doi:10.1002/ajmg.a.33380
PMCID: PMC3113481  PMID: 20425818
quality of life; genetic diseases; genetic counseling; psychological adaptation
16.  Exploration of transitional life events in individuals with Friedreich ataxia: Implications for genetic counseling 
Abstract
Background
Human development is a process of change, adaptation and growth. Throughout this process, transitional events mark important points in time when one's life course is significantly altered. This study captures transitional life events brought about or altered by Friedreich ataxia, a progressive chronic illness leading to disability, and the impact of these events on an affected individual's life course.
Methods
Forty-two adults with Friedreich ataxia (18-65y) were interviewed regarding their perceptions of transitional life events. Data from the interviews were coded and analyzed thematically using an iterative process.
Results
Identified transitions were either a direct outcome of Friedreich ataxia, or a developmental event altered by having the condition. Specifically, an awareness of symptoms, fear of falling and changes in mobility status were the most salient themes from the experience of living with Friedreich ataxia. Developmental events primarily influenced by the condition were one's relationships and life's work.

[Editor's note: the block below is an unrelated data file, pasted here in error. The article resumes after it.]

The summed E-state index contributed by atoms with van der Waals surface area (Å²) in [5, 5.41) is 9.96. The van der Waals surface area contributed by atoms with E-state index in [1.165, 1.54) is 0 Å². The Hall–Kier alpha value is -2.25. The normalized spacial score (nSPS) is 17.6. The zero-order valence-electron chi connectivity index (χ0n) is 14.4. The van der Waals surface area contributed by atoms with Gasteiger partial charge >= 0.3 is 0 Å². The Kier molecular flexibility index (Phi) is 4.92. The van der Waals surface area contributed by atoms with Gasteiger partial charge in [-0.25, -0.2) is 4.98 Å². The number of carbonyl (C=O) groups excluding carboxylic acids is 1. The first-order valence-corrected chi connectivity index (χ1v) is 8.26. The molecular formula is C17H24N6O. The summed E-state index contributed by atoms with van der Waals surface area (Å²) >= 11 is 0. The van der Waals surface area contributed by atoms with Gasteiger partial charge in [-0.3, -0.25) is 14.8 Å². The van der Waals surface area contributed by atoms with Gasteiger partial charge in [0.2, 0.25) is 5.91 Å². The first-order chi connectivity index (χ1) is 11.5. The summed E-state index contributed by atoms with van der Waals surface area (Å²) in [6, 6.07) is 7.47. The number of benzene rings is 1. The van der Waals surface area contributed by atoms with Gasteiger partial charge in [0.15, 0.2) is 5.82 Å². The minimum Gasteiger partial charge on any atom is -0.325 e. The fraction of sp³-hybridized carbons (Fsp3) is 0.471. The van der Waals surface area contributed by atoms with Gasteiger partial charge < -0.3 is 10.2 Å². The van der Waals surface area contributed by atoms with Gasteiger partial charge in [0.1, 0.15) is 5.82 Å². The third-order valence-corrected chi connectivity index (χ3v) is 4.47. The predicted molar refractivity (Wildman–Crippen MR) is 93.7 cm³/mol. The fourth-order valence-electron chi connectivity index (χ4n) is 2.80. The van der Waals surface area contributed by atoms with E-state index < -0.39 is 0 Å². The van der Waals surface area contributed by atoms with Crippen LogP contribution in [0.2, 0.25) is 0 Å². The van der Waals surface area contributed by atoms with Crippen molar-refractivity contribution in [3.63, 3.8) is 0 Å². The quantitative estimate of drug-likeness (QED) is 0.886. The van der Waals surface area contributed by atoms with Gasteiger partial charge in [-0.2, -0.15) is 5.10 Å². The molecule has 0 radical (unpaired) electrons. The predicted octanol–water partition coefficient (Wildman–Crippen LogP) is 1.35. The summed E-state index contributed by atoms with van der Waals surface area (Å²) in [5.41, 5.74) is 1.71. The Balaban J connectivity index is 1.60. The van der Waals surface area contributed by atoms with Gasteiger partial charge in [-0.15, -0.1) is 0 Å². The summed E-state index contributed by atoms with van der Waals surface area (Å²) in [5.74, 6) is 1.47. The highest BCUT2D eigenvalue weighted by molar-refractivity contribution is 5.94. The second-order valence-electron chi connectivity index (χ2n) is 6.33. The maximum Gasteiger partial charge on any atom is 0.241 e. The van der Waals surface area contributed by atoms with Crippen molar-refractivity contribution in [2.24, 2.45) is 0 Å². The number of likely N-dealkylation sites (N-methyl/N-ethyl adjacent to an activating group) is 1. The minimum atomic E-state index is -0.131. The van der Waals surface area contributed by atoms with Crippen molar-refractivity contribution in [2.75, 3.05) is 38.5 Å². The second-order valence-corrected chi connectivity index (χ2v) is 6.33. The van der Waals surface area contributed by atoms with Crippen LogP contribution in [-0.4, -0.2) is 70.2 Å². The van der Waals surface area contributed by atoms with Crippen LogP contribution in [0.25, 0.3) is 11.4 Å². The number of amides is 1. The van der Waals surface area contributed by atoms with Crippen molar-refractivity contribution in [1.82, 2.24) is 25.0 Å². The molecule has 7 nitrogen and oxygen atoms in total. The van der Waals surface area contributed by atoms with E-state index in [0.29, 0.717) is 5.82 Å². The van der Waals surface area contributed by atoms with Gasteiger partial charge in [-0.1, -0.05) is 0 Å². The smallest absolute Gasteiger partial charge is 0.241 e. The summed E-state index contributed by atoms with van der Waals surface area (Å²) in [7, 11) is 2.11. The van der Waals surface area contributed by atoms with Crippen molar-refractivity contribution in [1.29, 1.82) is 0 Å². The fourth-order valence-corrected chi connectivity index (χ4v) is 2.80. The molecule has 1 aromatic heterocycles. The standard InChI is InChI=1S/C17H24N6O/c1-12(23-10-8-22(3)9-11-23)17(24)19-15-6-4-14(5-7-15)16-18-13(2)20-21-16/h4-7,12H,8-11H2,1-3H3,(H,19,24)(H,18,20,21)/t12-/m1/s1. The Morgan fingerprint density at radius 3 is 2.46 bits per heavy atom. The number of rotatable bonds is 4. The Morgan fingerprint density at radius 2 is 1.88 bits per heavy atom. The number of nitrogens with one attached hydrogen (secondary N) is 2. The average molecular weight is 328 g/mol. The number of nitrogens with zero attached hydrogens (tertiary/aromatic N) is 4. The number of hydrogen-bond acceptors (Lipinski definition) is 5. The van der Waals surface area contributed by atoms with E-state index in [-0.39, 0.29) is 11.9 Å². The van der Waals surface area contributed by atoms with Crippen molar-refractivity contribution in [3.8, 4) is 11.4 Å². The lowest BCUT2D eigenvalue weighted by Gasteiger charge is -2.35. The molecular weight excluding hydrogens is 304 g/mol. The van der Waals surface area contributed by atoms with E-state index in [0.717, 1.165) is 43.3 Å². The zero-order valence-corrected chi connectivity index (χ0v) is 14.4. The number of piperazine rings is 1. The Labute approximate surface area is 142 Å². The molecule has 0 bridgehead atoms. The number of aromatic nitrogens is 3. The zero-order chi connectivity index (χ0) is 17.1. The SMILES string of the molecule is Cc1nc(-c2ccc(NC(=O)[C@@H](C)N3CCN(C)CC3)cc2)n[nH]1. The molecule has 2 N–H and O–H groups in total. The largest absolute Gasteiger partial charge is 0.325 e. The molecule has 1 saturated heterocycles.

Conclusions
Friedreich ataxia increased the complexity and magnitude of transitional events for study participants. Transitional events commonly represented significant loss and presented challenges to self-esteem and identity. Findings from this study help alert professionals of potentially challenging times in patients' lives, which are influenced by chronic illness or disability. Implications for developmental counseling approaches are suggested for genetic counseling.
Background
Human development can be described in terms of key transitional events, or significant times of change. Transitional events initiate shifts in the meaning or direction of life and require the individual to develop skills or utilize coping strategies to adapt to a novel situation [1,2]. A successful transition has been defined as the development of a sense of mastery over the changed event [3].
Transitions can be influenced by a variety of factors including one's stage of development, such as graduation from high school, historical events, including war, and idiosyncratic factors, such as health status [4,5]. Of particular interest in the present study are transitional life events, brought about or altered by progressive chronic illness and disability, and the impact of these events on the lives of affected individuals.
It has been recognized that the clinical characteristics of a chronic illness or disability may alter the course and timing of many developmentally-related transitional events [6]. For example, conditions associated with a shortened lifespan may cause an individual to pursue a career with a shorter course of training [6]. Specific medical manifestations may also promote a lifestyle incongruent with developmental needs [6,7]. For example, an adolescent with a disability may have difficulty achieving autonomy because of his/her physical dependence on others.